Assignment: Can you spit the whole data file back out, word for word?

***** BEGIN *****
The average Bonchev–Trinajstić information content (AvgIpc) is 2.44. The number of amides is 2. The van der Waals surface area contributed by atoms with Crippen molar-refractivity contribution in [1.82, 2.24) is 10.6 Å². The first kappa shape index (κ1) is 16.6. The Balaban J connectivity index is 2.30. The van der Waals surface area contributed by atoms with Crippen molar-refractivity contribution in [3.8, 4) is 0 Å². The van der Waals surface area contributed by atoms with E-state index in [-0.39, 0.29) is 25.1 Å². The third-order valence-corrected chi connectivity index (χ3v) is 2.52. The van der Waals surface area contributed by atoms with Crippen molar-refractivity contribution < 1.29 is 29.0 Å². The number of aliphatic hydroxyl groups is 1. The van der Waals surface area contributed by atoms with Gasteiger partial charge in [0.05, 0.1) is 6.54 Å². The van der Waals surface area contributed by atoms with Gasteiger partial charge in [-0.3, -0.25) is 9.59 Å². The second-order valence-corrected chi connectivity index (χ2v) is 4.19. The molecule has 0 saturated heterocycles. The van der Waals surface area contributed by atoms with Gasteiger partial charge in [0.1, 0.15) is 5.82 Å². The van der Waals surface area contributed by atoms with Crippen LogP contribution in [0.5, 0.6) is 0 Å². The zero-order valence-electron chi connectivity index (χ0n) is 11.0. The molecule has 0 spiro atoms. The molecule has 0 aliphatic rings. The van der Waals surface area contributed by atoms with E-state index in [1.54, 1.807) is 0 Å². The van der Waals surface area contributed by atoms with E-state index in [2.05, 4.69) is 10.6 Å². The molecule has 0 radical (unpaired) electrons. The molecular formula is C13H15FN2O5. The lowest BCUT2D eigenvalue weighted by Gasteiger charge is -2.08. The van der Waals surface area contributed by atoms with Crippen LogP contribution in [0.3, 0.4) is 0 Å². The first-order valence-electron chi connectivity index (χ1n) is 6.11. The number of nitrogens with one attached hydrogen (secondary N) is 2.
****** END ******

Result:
The average Bonchev–Trinajstić information content (AvgIpc) is 2.44. The number of amides is 2. The van der Waals surface area contributed by atoms with Crippen molar-refractivity contribution in [1.82, 2.24) is 10.6 Å². The first kappa shape index (κ1) is 16.6. The Balaban J connectivity index is 2.30. The van der Waals surface area contributed by atoms with Crippen molar-refractivity contribution in [3.8, 4) is 0 Å². The van der Waals surface area contributed by atoms with E-state index in [-0.39, 0.29) is 25.1 Å². The third-order valence-corrected chi connectivity index (χ3v) is 2.52. The van der Waals surface area contributed by atoms with Crippen molar-refractivity contribution < 1.29 is 29.0 Å². The number of aliphatic hydroxyl groups is 1. The van der Waals surface area contributed by atoms with Gasteiger partial charge in [0.05, 0.1) is 6.54 Å². The van der Waals surface area contributed by atoms with Gasteiger partial charge in [-0.3, -0.25) is 9.59 Å². The second-order valence-corrected chi connectivity index (χ2v) is 4.19. The molecule has 0 saturated heterocycles. The van der Waals surface area contributed by atoms with Gasteiger partial charge in [0.1, 0.15) is 5.82 Å². The van der Waals surface area contributed by atoms with Crippen LogP contribution in [0.5, 0.6) is 0 Å². The zero-order valence-electron chi connectivity index (χ0n) is 11.0. The molecule has 0 spiro atoms. The molecule has 0 aliphatic rings. The van der Waals surface area contributed by atoms with E-state index in [1.54, 1.807) is 0 Å². The van der Waals surface area contributed by atoms with E-state index in [2.05, 4.69) is 10.6 Å². The molecule has 0 radical (unpaired) electrons. The molecular formula is C13H15FN2O5. The lowest BCUT2D eigenvalue weighted by Gasteiger charge is -2.08. The van der Waals surface area contributed by atoms with Crippen LogP contribution in [0.3, 0.4) is 0 Å². The first-order valence-electron chi connectivity index (χ1n) is 6.11. The number of nitrogens with one attached hydrogen (secondary N) is 2.